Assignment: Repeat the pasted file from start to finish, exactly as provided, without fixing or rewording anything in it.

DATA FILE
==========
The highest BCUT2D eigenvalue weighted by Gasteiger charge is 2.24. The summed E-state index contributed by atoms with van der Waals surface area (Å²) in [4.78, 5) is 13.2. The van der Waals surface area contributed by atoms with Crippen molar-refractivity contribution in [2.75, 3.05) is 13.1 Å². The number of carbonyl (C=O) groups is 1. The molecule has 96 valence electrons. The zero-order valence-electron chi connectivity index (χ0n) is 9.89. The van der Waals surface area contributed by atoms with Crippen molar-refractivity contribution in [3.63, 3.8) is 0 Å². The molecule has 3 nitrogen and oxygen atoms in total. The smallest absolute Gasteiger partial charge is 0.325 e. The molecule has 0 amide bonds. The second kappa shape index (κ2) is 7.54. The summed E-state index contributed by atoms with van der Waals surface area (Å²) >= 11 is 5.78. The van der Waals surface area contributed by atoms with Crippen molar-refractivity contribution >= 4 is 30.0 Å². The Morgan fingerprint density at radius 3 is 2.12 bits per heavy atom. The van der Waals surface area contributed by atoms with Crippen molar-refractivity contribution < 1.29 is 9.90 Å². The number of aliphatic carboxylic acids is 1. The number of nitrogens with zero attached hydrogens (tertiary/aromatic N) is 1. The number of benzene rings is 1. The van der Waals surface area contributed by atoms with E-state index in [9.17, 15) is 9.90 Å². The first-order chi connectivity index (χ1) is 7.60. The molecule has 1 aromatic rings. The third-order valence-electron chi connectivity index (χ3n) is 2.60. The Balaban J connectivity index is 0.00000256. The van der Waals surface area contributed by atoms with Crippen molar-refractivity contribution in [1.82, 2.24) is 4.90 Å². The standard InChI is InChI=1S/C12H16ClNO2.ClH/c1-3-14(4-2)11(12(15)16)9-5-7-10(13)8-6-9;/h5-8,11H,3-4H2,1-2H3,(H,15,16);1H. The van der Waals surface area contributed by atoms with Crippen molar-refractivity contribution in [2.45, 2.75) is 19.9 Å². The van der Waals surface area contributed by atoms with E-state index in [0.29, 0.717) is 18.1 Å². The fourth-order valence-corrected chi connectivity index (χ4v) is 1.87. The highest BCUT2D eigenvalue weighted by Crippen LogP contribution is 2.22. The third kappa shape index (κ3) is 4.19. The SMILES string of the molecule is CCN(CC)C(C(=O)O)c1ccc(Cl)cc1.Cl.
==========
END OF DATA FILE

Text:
The highest BCUT2D eigenvalue weighted by Gasteiger charge is 2.24. The summed E-state index contributed by atoms with van der Waals surface area (Å²) in [4.78, 5) is 13.2. The van der Waals surface area contributed by atoms with Crippen molar-refractivity contribution in [2.75, 3.05) is 13.1 Å². The number of carbonyl (C=O) groups is 1. The molecule has 96 valence electrons. The zero-order valence-electron chi connectivity index (χ0n) is 9.89. The van der Waals surface area contributed by atoms with Crippen molar-refractivity contribution in [3.63, 3.8) is 0 Å². The molecule has 3 nitrogen and oxygen atoms in total. The smallest absolute Gasteiger partial charge is 0.325 e. The molecule has 0 amide bonds. The second kappa shape index (κ2) is 7.54. The summed E-state index contributed by atoms with van der Waals surface area (Å²) >= 11 is 5.78. The van der Waals surface area contributed by atoms with Crippen molar-refractivity contribution >= 4 is 30.0 Å². The Morgan fingerprint density at radius 3 is 2.12 bits per heavy atom. The van der Waals surface area contributed by atoms with Crippen molar-refractivity contribution < 1.29 is 9.90 Å². The number of aliphatic carboxylic acids is 1. The number of nitrogens with zero attached hydrogens (tertiary/aromatic N) is 1. The number of benzene rings is 1. The van der Waals surface area contributed by atoms with E-state index in [9.17, 15) is 9.90 Å². The first-order chi connectivity index (χ1) is 7.60. The molecule has 1 aromatic rings. The third-order valence-electron chi connectivity index (χ3n) is 2.60. The Balaban J connectivity index is 0.00000256. The van der Waals surface area contributed by atoms with Crippen molar-refractivity contribution in [1.82, 2.24) is 4.90 Å². The standard InChI is InChI=1S/C12H16ClNO2.ClH/c1-3-14(4-2)11(12(15)16)9-5-7-10(13)8-6-9;/h5-8,11H,3-4H2,1-2H3,(H,15,16);1H. The van der Waals surface area contributed by atoms with Crippen molar-refractivity contribution in [2.45, 2.75) is 19.9 Å². The van der Waals surface area contributed by atoms with E-state index in [0.29, 0.717) is 18.1 Å². The fourth-order valence-corrected chi connectivity index (χ4v) is 1.87. The highest BCUT2D eigenvalue weighted by Crippen LogP contribution is 2.22. The third kappa shape index (κ3) is 4.19. The SMILES string of the molecule is CCN(CC)C(C(=O)O)c1ccc(Cl)cc1.Cl.